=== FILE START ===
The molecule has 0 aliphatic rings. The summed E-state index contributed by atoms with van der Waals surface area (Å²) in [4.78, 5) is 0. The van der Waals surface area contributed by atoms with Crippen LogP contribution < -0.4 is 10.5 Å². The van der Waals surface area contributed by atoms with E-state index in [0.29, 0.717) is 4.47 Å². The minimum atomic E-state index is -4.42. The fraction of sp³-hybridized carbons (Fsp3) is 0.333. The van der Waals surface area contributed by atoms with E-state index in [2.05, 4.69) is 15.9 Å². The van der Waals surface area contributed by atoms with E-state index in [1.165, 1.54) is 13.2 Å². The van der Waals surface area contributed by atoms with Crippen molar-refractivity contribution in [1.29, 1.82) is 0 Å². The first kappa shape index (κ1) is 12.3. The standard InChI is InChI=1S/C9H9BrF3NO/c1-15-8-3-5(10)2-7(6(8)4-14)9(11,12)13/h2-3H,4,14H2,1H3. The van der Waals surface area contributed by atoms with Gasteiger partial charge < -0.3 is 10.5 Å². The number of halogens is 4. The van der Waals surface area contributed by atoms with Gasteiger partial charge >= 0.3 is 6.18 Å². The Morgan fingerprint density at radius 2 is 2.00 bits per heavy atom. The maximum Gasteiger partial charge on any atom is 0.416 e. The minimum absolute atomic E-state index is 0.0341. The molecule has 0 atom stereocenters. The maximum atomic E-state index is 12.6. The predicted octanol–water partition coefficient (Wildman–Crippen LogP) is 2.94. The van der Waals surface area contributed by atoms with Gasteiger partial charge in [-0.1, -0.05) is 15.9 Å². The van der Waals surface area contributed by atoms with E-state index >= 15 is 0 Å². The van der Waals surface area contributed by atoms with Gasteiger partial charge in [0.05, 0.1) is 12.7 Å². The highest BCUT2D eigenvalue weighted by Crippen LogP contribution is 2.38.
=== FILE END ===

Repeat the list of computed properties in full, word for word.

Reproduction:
The molecule has 0 aliphatic rings. The summed E-state index contributed by atoms with van der Waals surface area (Å²) in [4.78, 5) is 0. The van der Waals surface area contributed by atoms with Crippen LogP contribution < -0.4 is 10.5 Å². The van der Waals surface area contributed by atoms with E-state index in [0.29, 0.717) is 4.47 Å². The minimum atomic E-state index is -4.42. The fraction of sp³-hybridized carbons (Fsp3) is 0.333. The van der Waals surface area contributed by atoms with E-state index in [2.05, 4.69) is 15.9 Å². The van der Waals surface area contributed by atoms with E-state index in [1.165, 1.54) is 13.2 Å². The van der Waals surface area contributed by atoms with Crippen molar-refractivity contribution in [1.29, 1.82) is 0 Å². The first kappa shape index (κ1) is 12.3. The standard InChI is InChI=1S/C9H9BrF3NO/c1-15-8-3-5(10)2-7(6(8)4-14)9(11,12)13/h2-3H,4,14H2,1H3. The van der Waals surface area contributed by atoms with Gasteiger partial charge < -0.3 is 10.5 Å². The number of halogens is 4. The van der Waals surface area contributed by atoms with Gasteiger partial charge >= 0.3 is 6.18 Å². The Morgan fingerprint density at radius 2 is 2.00 bits per heavy atom. The maximum Gasteiger partial charge on any atom is 0.416 e. The minimum absolute atomic E-state index is 0.0341. The molecule has 0 atom stereocenters. The maximum atomic E-state index is 12.6. The predicted octanol–water partition coefficient (Wildman–Crippen LogP) is 2.94. The van der Waals surface area contributed by atoms with Gasteiger partial charge in [-0.1, -0.05) is 15.9 Å². The van der Waals surface area contributed by atoms with E-state index >= 15 is 0 Å². The van der Waals surface area contributed by atoms with Gasteiger partial charge in [0.05, 0.1) is 12.7 Å². The highest BCUT2D eigenvalue weighted by Crippen LogP contribution is 2.38.